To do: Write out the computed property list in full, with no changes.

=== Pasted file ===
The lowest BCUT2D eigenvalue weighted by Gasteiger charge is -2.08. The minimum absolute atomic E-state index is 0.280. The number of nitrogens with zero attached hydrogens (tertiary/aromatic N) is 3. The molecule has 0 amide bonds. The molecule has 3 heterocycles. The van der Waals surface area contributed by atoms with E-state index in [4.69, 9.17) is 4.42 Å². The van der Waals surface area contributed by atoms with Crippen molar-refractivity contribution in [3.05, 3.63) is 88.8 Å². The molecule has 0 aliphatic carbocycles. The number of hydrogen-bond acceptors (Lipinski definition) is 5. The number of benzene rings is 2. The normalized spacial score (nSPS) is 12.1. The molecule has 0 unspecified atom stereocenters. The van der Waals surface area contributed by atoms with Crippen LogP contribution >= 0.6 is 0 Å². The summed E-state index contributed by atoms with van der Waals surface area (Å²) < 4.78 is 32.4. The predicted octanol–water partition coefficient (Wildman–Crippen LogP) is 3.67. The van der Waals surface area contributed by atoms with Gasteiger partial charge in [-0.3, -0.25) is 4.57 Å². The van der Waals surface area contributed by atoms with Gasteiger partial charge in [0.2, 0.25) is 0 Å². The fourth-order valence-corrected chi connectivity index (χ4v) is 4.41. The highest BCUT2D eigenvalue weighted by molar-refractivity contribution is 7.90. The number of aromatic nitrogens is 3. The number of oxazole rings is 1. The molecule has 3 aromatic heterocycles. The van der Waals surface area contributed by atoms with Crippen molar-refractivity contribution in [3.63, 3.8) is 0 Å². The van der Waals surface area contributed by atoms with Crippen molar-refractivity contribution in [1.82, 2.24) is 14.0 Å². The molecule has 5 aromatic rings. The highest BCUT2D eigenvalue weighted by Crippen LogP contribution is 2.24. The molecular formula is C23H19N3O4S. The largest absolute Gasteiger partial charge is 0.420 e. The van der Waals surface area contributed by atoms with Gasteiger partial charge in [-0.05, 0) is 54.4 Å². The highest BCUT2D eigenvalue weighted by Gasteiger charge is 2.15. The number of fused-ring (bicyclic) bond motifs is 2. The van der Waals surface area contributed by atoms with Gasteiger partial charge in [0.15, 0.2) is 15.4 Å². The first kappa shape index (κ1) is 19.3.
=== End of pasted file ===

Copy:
The lowest BCUT2D eigenvalue weighted by Gasteiger charge is -2.08. The minimum absolute atomic E-state index is 0.280. The number of nitrogens with zero attached hydrogens (tertiary/aromatic N) is 3. The molecule has 0 amide bonds. The molecule has 3 heterocycles. The van der Waals surface area contributed by atoms with E-state index in [4.69, 9.17) is 4.42 Å². The van der Waals surface area contributed by atoms with Crippen molar-refractivity contribution in [3.05, 3.63) is 88.8 Å². The molecule has 0 aliphatic carbocycles. The number of hydrogen-bond acceptors (Lipinski definition) is 5. The number of benzene rings is 2. The normalized spacial score (nSPS) is 12.1. The molecule has 0 unspecified atom stereocenters. The van der Waals surface area contributed by atoms with Crippen LogP contribution >= 0.6 is 0 Å². The summed E-state index contributed by atoms with van der Waals surface area (Å²) < 4.78 is 32.4. The predicted octanol–water partition coefficient (Wildman–Crippen LogP) is 3.67. The van der Waals surface area contributed by atoms with Gasteiger partial charge in [-0.3, -0.25) is 4.57 Å². The van der Waals surface area contributed by atoms with Gasteiger partial charge in [0.2, 0.25) is 0 Å². The fourth-order valence-corrected chi connectivity index (χ4v) is 4.41. The highest BCUT2D eigenvalue weighted by molar-refractivity contribution is 7.90. The number of aromatic nitrogens is 3. The number of oxazole rings is 1. The molecule has 3 aromatic heterocycles. The van der Waals surface area contributed by atoms with Crippen molar-refractivity contribution in [3.63, 3.8) is 0 Å². The van der Waals surface area contributed by atoms with Crippen molar-refractivity contribution in [1.82, 2.24) is 14.0 Å². The molecule has 5 aromatic rings. The highest BCUT2D eigenvalue weighted by Crippen LogP contribution is 2.24. The molecular formula is C23H19N3O4S. The largest absolute Gasteiger partial charge is 0.420 e. The van der Waals surface area contributed by atoms with Gasteiger partial charge in [-0.05, 0) is 54.4 Å². The highest BCUT2D eigenvalue weighted by Gasteiger charge is 2.15. The number of fused-ring (bicyclic) bond motifs is 2. The van der Waals surface area contributed by atoms with Gasteiger partial charge in [0.15, 0.2) is 15.4 Å². The first kappa shape index (κ1) is 19.3.